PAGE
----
Behind all of this is a clinical care system utilized by Nina’s care team, which is absolutely essential. This continuous collection of health data paints a clearer picture for Nina’s entire care team, both virtual and in-person, enabling them to implement treatment plans for her individual situation. No other off-the-shelf electronic medical record (EMR) system can deliver this type of care experience.
What happens next for Nina? Nina’s Omada specialist reaches out to her and suggests she schedule an in-person visit with her doctor —but her visit actually isn't for the next few weeks, a common problem in today's healthcare system. Nina’s specialist then offers a telehealth option so she can speak with a doctor online and that visit is available within minutes, thus seizing the opportunity to take immediate action.
Nina’s health data is then sent to her virtual doctor for review via the Omada platform, freeing her of the burden of describing her condition, collecting her patient records and sending them to her primary care physician, whether electronically or via snail mail. It’s all done near real-time through the integrated backend of our platform.
After a brief workup, Nina's virtual doctor changes the dosage of her diabetes medication and recommends she take it right before bedtime instead of at lunch. During the visit, her virtual doctor also asks how she's progressing on her weight loss, because we know that weight loss favorably impacts diabetes. Nina then shares that she has knee pain, which is preventing her from being as active as she'd like and reaching her health goals via exercise. After her appointment, the virtual doctor connects Nina to Omada’s musculoskeletal (MSK) program, giving her access to a licensed virtual physical therapist within 24 hours.
Isn’t this the way healthcare should be? If we peel apart what people love about this experience, we'll find four core principles:
Treat the person, not the disease
Nina has multiple conditions, so only treating one condition only gets us so far.
The war against chronic disease is not won in the doctor’s office
It's won or lost in the time between doctor's visits.
Connected devices complete the picture
Without data collection from devices like CGMs and connected blood pressure cuffs, it's like looking into a keyhole trying to guess what's on the other side of a door.
The right care at the right time
The right time is defined by what works for the patient, not by when it's convenient for the doctor or the healthcare system.
This is what we want, but also what's holding us back.
Today’s Virtual Care is Repeating History
Believe it or not, virtual health itself is the barrier to achieving a virtual-first future. The mobile experience of the ‘90s is actually how I see digital health today, specifically with point solutions, which is what Omada used to offer. We pioneered the first flagship digital diabetes prevention program over a decade ago, and quickly after that, other companies followed suit, developing their ownpoint solutions in diabetes, MSK, fertility, cancer —the list goes on.
In Q1 of 2021 alone, $6.7 billion was spent on virtual health funding in the United States, adding to the thousands of virtual health programs that exist today. Why is this happening? Why do we need thousands of digital health care options? Why aren't we getting smarter, faster? This is happening in every single condition area.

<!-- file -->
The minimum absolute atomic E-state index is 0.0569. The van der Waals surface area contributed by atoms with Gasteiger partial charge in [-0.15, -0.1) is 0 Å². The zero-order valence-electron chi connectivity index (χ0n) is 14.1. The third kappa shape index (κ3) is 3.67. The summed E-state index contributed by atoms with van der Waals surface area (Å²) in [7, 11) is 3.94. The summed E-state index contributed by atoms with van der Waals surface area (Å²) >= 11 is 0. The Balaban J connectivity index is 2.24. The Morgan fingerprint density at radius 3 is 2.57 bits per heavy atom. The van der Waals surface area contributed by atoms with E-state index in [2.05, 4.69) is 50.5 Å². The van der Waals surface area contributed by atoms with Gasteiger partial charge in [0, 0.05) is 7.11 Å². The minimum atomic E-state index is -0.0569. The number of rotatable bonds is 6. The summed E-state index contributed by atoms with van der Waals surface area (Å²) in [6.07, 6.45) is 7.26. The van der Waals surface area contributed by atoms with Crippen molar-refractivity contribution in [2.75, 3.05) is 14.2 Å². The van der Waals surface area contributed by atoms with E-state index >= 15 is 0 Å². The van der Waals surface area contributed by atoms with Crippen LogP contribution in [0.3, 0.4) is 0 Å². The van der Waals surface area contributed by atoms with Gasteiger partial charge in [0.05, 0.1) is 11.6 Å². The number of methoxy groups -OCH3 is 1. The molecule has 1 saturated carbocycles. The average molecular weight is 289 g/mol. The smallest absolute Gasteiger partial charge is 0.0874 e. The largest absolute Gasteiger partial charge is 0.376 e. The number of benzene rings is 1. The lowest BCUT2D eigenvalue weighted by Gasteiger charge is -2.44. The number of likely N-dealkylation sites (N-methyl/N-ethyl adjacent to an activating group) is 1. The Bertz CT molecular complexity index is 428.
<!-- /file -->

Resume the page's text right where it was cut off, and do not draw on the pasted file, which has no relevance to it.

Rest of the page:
The virtual health industry, as we're seeing right now, is repeating history. The great irony here is that fragmented healthcare is getting worse. While technology is supposed to bring fragmented experiences together, instead we're making 293 new mental health applications, similar to creating 293 different kinds of Palm Pilots. What we need is the iPhone. We need to start moving in a different direction and start doing it quickly. Patients, customers, health plans, employers —everybody is giving clear signals that integration is what we want and what we need, and the payoff in doing so successfully is profound.
The Omada Insights Lab has found that across conditions, when we put data together including care team goals and on-demand access, engagement and outcomes improve:
- Members who complete goals are 50% more likely to achieve positive outcomes.
- Members who complete goals with a human care team on the other side are 250% more likely to achieve outcome targets.
- Members who engage in the first week of the program are 24% more likely to be engaged later on.
- Omada coaches with that human touch and personalization are 10% more effective than automated machine learning and artificial intelligence-generated nudges.
Where Do We Go From Here?
How do we scale these kinds of results, so we can make history instead of repeat it? We can start by committing to the following five principles, which are currently underway at Omada:
The platform needs to be able to integrate data and have APIs that enable interoperability. It connects devices and facilitates in-person and telehealth visits. At Omada, we've spent the better part of a decade building this platform, and in early 2021 added telehealth visits with a doctor, or as we call it, physician-guided care.
Secure Patient Record Storage
The platform needs to store patient records as privately and securely as each and every one of us have come to expect at a doctor's office or a hospital.
Coordinated Care Across Platforms
Once a secure platform is in place, care needs to be coordinated and accessible across multiple channels when it is needed most. We need to be able to connect coaches to specialists, nurses, doctors, healthcare professionals, both in person and virtually, and it needs to occur whether a person has one condition, or multiple conditions like we talked about with Nina.
Treatment Grounded in Data and Affordability
To achieve desired outcomes at both the individual and population levels, every intervention, treatment or care plan needs to be grounded in what I call a data mosaic. This data mosaic reveals fact patterns and insights that can be used to create a care plan that results in measurable outcomes. And if you achieve outcomes, it has to be affordable — the cost of care has to be less than the savings.
Trust Between Patients and Care Teams
A trusting relationship between a member or patient and their healthcare professional is sacrosanct. Trust is the catalyst that gets a member like Nina to make a change, and that’s the ultimate sign of success.